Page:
Building models is a key element of today’s science behind bioprocessing. The value of such models, however, depends on the information being produced. To improve models of bioprocessing, Mariana Monteiro, a doctoral student in Cleo Kontoravdi’s lab in the department of chemical engineering at Imperial in London, and her colleagues created multiscale models that incorporate the metabolism taking place in a reactor.

“We call it multiscale due to the differences in dimension and time included in the bioreactor model,” Monteiro says. “Dimension-wise, we describe the reactions occurring inside each cell and use these to track the profile of metabolites in the reactor, which contains millions of cells per milliliter of culture.” For the timing element, Monteiro notes that cells in an actual bioreactor “grow and duplicate within a day whereas the reactor model can make projections for longer time intervals.”

Metabolic Network Model figure
Metabolic model [Mariana Monteiro]
Although a multiscale model of bioprocessing can include various intracellular processes, such as transcription and organelle-specific reactions, one of Monteiro’s models focused on metabolism. “Accounting for metabolic insights of the cells in bioprocess models offers the advantage of increasing mechanistic understanding of the process,” Monteiro says. “The more mechanistic the model is, the more certain the modeling outputs are.”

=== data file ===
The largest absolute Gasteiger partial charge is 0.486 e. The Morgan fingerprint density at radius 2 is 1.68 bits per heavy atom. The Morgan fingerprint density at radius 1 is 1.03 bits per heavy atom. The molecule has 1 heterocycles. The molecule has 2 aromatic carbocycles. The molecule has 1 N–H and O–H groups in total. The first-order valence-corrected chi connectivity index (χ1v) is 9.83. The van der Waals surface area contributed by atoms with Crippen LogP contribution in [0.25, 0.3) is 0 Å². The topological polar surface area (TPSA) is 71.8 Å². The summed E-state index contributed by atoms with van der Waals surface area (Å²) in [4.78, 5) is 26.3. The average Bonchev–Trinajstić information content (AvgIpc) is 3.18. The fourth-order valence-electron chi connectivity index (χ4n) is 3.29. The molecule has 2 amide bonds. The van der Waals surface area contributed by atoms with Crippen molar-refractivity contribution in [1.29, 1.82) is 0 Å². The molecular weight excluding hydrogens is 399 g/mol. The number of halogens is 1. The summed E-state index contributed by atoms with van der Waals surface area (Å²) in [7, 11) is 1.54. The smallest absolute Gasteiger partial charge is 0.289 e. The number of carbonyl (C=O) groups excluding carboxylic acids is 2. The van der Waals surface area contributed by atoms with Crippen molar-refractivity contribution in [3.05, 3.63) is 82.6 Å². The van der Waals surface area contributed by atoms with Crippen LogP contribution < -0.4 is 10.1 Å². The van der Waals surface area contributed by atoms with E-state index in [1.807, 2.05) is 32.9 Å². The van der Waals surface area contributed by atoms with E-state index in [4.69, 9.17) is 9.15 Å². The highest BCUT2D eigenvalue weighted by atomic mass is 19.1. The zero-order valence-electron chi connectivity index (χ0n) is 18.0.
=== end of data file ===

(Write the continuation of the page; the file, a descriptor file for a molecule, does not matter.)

That output of a model can be used to control an ongoing bioprocess, but the benefit of that depends on the accuracy of the information. “A controller with access to a more mechanistic understanding of the bioprocess outputs better and more interpretable actions,” Monteiro says. “It also means that the model structure should generally hold true when we move across cell lines or even products.”

So, multiscale modeling of bioprocessing that includes the metabolism of cells in a bioreactor provides several benefits. One that Monteiro mentions is that it is less reliant on condition-specific parameters. “We have also discovered that a multiscale perspective allows controllers to yield resource-intelligent control decisions,” she says. “This is mostly due to the embedded knowledge of how cells handle different metabolites.”

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